Hertz’s home-based agent program and ExpressRent kiosk initiatives are decentralizing the company’s workforce. Pictured is the first generation kiosk, though newer kiosks have a top screen to display the video agent.
While technology overtakes the workplace, it is also affording mobility options to some companies’ customers and employees. For the Hertz Corp., this mobility means transitioning traditional brick-and-mortar call centers into the home — the agent’s home.
Hertz’s home-based agent program, now operating for more than three years, has call center agents working from the comfort of their own chairs and desks to answer calls for many of Hertz’s programs. Hertz Chief Information Officer Joe Eckroth says the many limitations of traditional call centers — and the benefits of a decentralized workplace — motivated implementation of the program.
“Bricks and mortar is an expensive way to go and it can also limit the geography in which you can source talent,” Eckroth says, adding that consolidating operations under one roof increases risk when it comes to natural disasters, a power outage or other service disruptions. “I now have immediate capacity and redundancy because I have my workforce spread out geographically and on many different circuits,” he says.
An ‘Employee-Friendly’ Program
Through the home-based agent program, Eckroth says he has been able to tap into an expanded workforce around the company’s call centers in Oklahoma City and in Mobile, Ala., where it is not uncommon for workers to have one- or two-hour commutes. And with gas prices rising, “Working from home is like getting a raise,” Eckroth says, adding that it gives the employees flexibility to meld the job into their lifestyles.
Compared to employees working in a call center, Eckroth reports that employee satisfaction scores are often the same if not better, and are consistently higher every year.
Since the start of the program, the call agent attrition rate has improved by 40% with no difference in customer files per hour. “The metrics speak for themselves,” he says.
Finding the Talent
Employees who are appropriate for the home-based agent program require a different set of aptitudes than those in the tightly supervised atmosphere of a call center. Eckroth looks for employees that are self-motivated, self-healing and can fix their own technical issues. While Hertz gives the at-home agents special training, “You do have to be a bit more industrious,” he says.
In narrowing in on home-based agents, Hertz tests these qualities by putting the agent in an “incubator,” where the company can observe the agent and see if the employee can set up the equipment without trouble, for example. And it’s always the employee’s choice to take the at-home position or remain in the call center.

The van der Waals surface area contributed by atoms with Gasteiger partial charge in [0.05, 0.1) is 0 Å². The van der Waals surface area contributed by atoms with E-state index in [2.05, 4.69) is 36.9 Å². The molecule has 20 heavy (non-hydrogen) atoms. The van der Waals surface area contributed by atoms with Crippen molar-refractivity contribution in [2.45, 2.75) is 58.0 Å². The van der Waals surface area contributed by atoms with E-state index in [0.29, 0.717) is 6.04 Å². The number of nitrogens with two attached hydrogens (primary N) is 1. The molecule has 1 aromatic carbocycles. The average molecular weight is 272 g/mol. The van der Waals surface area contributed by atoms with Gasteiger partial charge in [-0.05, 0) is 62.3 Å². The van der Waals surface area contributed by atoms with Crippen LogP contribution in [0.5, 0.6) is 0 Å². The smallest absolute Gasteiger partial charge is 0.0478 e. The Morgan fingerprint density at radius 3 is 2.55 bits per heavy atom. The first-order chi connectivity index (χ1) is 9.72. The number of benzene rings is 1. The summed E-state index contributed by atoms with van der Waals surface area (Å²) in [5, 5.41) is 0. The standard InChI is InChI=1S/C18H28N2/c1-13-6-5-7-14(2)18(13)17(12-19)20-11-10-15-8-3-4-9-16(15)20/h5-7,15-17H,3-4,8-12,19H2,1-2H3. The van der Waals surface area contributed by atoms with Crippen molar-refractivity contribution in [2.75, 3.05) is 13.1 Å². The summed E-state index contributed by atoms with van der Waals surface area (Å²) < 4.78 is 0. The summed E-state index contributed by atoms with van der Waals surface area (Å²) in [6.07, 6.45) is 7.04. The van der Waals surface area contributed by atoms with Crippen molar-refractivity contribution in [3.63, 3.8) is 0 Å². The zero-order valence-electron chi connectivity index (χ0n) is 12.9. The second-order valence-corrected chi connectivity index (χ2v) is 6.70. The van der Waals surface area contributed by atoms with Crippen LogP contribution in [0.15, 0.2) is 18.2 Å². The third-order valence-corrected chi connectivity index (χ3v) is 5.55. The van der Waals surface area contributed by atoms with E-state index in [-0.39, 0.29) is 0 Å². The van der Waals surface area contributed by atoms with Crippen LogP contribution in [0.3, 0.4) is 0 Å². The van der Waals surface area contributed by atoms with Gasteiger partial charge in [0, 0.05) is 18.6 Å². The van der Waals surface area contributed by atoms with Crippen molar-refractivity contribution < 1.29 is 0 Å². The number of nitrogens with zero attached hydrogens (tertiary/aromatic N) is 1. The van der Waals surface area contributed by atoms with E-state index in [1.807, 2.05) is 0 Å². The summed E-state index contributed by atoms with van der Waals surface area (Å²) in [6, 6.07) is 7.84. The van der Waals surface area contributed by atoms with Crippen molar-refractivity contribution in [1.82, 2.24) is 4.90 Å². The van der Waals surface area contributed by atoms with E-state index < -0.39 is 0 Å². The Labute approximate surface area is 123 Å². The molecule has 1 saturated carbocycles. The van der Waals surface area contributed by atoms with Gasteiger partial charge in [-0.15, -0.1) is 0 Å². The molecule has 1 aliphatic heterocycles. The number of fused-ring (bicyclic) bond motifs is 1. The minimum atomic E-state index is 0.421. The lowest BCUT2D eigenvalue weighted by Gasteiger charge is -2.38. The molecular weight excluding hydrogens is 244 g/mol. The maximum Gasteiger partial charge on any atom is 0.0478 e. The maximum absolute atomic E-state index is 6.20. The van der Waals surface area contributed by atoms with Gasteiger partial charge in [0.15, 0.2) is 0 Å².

Currently, home-based agents account for 58% of Hertz’s U.S. reservation sales specialists — a majority of whom work out of the Mobile, Ala. office.
Difficulties in Decentralizing
Eckroth has learned that each home-based employee must still feel like a part of the company. This inclusion means that home-based agents can’t be located too far from a main office, where training and meetings can take place, though Eckroth says that this is most often done virtually.
“It’s a cultural change,” he says. “Decentralizing can be immensely scary. It starts to be a little nerve-racking because you’re taking what was tightly controlled and putting it out to hundreds of locations.”
He says that besides finding the right employees who will thrive at home, he makes every effort to make them feel a part of “something bigger” than just their home offices. “The last thing you want is people who are touching our customers every day not to be included in the culture,” he says, adding that he is constantly thinking of creative ways to include the at-home agents.
Leveraging the Decentralized Workforce
The Mobile, Ala. office is located adjacent to one of Hertz’s off-airport locations and is used as the hub for face-to-face communications with agents in the surrounding area. Hertz is looking at opening other regional training centers, Eckroth says.
Hertz is also looking at using the regional centers, or call center hubs, as a base for video agents for the company’s ExpressRent video kiosks.
“It’s a progressive strategy around a different way to attract, retain and get the best and brightest people in these jobs,” Eckroth says, adding that with so many call center-like jobs in the country, by having the option to be a video agent or one that works from home, “You’re really giving them the opportunity to work the way they want,” he says.
And one more benefit of home-based agents and the ExpressRent kiosks is “the whole sustainability thing,” Eckroth says. Through the home-based agent program, Hertz says it saved more than 8 million pounds of carbon emissions in 2011.
Hertz’s next step is to take both programs overseas. As of this writing, 29 video kiosks will be installed in London’s Heathrow Airport by June or July, Eckroth says, and starting a home-based agent program is also on Hertz’s radar for its Dublin call center.